This citizenship organization has operated for 10 years, now pan India, and has a right-based and feminist thinking approach.  The organization aims to ensure woman’s safety is not a woman’s safety problem. It is a collective problem and aims at building strong, resilient, and responsible communities.

There are ripple effects of sexual harassment. Positive energy needs to be cultivated in public spaces. The organization through the course of its years has successfully created a safe physical and mental space for women in the community.

Lauding the work of the organization, Dr Vibhuti Patel, narrated the power of community feeling within the demands for rape law reform in the 1970s where the community feeling was celebrated through the collective chant Nari sharir par hum atyachar nahi sahenge (We won’t bear violence on women’s bodies). She mentioned that we have come a long way especially since 2013 as people are now more aware related to sexual harassment. The need is to replicate and emulate similar models all over the country which would incorporate the citizens, the community, and space.

The organization focuses on working with spaces that encapsulate both the physical space and mental space. The community as a whole must ensure through practice that safety becomes a character of the space of the community.

DURGA has attempted to do this by expanding the locus of the agency to the woman herself. This shift in transition happens through these successful workshops designed on the idea of Safety which is more than mere security. These safety workshops tackle concerns beyond self-defence where they try to transition patterns of oppression and fear that women grow in. Women are made to feel in control by realizing that they have the power to engage and prevent situations and even after the event they will have support.

DURGA wants to drive in the being feminist doesn’t mean we are anti-men. Men should recognize that they are historically privileged. Men should try to create equity in their families by recognizing historical injustices against women. Unconscious bias and active bystander engagement are the main agendas of DURGA as women need a space to be themselves and should not feel intimidated by others’ demeanours.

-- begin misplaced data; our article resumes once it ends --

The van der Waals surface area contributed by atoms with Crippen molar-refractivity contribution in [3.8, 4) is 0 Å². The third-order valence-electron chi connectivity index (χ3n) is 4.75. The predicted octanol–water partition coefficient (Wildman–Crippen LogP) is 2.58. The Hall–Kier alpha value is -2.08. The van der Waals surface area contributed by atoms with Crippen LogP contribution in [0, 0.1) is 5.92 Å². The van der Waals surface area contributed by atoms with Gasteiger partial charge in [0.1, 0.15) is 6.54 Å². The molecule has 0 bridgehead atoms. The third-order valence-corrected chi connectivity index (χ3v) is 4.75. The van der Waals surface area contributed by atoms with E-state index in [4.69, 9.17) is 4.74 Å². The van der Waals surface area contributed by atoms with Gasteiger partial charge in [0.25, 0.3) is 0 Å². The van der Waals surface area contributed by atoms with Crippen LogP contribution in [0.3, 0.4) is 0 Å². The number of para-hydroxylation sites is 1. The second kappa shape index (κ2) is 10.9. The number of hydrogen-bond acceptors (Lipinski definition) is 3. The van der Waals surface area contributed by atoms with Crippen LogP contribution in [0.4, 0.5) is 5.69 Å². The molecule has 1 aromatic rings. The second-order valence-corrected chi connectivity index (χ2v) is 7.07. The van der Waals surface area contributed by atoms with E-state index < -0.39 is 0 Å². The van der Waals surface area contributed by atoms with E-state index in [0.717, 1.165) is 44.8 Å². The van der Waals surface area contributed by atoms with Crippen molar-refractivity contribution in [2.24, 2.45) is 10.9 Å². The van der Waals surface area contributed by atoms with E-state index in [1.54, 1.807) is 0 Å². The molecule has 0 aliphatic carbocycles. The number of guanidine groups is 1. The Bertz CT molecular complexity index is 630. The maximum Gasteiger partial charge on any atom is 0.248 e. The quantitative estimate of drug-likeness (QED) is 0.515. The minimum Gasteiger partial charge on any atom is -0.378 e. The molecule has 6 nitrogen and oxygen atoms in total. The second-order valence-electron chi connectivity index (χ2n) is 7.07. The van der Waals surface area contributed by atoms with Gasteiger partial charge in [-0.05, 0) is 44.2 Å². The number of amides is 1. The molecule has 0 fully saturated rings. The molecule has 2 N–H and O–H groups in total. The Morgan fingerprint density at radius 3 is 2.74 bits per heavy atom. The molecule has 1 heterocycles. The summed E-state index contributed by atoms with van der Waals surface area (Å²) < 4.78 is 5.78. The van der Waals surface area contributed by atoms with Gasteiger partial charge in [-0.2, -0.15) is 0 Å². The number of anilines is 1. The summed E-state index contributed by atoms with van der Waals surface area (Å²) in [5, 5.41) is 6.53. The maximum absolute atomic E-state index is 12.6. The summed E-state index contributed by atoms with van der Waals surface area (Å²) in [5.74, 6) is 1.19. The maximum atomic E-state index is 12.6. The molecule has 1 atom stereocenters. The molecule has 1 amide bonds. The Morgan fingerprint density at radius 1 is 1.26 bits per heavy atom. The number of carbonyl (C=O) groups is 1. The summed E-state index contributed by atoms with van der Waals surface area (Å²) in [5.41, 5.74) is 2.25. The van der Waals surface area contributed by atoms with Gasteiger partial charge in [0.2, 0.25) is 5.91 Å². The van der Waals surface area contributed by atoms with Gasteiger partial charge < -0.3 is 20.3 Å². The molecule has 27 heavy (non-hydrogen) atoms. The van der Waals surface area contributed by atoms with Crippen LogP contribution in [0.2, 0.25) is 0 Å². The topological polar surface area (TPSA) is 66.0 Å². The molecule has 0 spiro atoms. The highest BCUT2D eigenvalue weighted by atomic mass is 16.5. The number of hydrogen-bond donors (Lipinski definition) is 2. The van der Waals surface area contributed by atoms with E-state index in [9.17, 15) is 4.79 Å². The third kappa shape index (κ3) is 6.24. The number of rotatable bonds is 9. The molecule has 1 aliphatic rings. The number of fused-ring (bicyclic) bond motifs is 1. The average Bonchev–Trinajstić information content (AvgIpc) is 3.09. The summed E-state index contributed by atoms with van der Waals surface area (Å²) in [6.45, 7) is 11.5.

Gender, respect, and identity are interconnected. DURGA works in impact engagement, it has also installed alarms in buses. In colleges, they are interacting with the youth to make them more aware of how crucial it is to raise our voices and have an opinion.

Image credit: Aasawari Kulkarni/Feminism In India

Beyond The Body

One of the key interventions that Priya Varadarajan spoke of, was the need to expand the understanding of the individual woman from her body. Shame induced by the violence against the body through the trial and state response needs to be actively responded to. The body of the individual and the identity of the survivor has to be separated. This happens with successful community intervention.

The locus of the agency has to be returned to the survivor. This location of return of agency through community support and action results in engaging with the memory of violence more healthily, wherein, the identity is not reduced to that of violence. Consent is not taken and it is very important at each stage. One should look beyond the body. There needs to be a change in the narrative at the community level.

Dr. Tanvir Aeijaz, Professor Ramjas College spoke on how feminist discourse has urgent concerns that need to be responded to. We need more activism in our society as our society needs changes. He pointed out that while there are problems with the rights-based approach, how the language of rights in itself shifts the locus of agency from the individual to the state. The paternalism of right based approach has its failures. Yet, Feminism needs to move past normative concerns to tackle issues of collective violence more urgently.

The trauma of collective violence where certain bodies become more rape-able and gang raper needs to have a severe response. Women need to take a strong position. There is a difference in inequality as more women need to own means of production. The answer to this collective violence can only be located in community solutions which remain the characteristic of organizational intervention by DURGA. Ms Priya responded by saying that everyone should be a feminist. A larger role needs to be played by the system. The prime responsibility of community programs is to create a support system that would prevent secondary victimization.

Community Resilience

Prof Vibhuti Patel concluded by asserting that we need to create our own support systems by building community resilience. We have to use our power of pen and voice to raise issues in the public space. Public spaces need to be more inclusive! Priya ma’am added that Conversations around gender are held in the long term through workshops to create gender sensitivity in DURGA. DURGA is a symbol of power. A parent needs to disseminate information related to sex equally to both sexes. A value-based system needs to be inculcated. Open conversations are really important.

Acknowledgement: Sakshi Sharda is pursuing MPhil from Jawaharlal Nehru University (JNU), New Delhi, and Research Intern at IMPRI.

Dr Simi Mehta, Anshula Mehta, IMPRI Impact and Policy Research Institue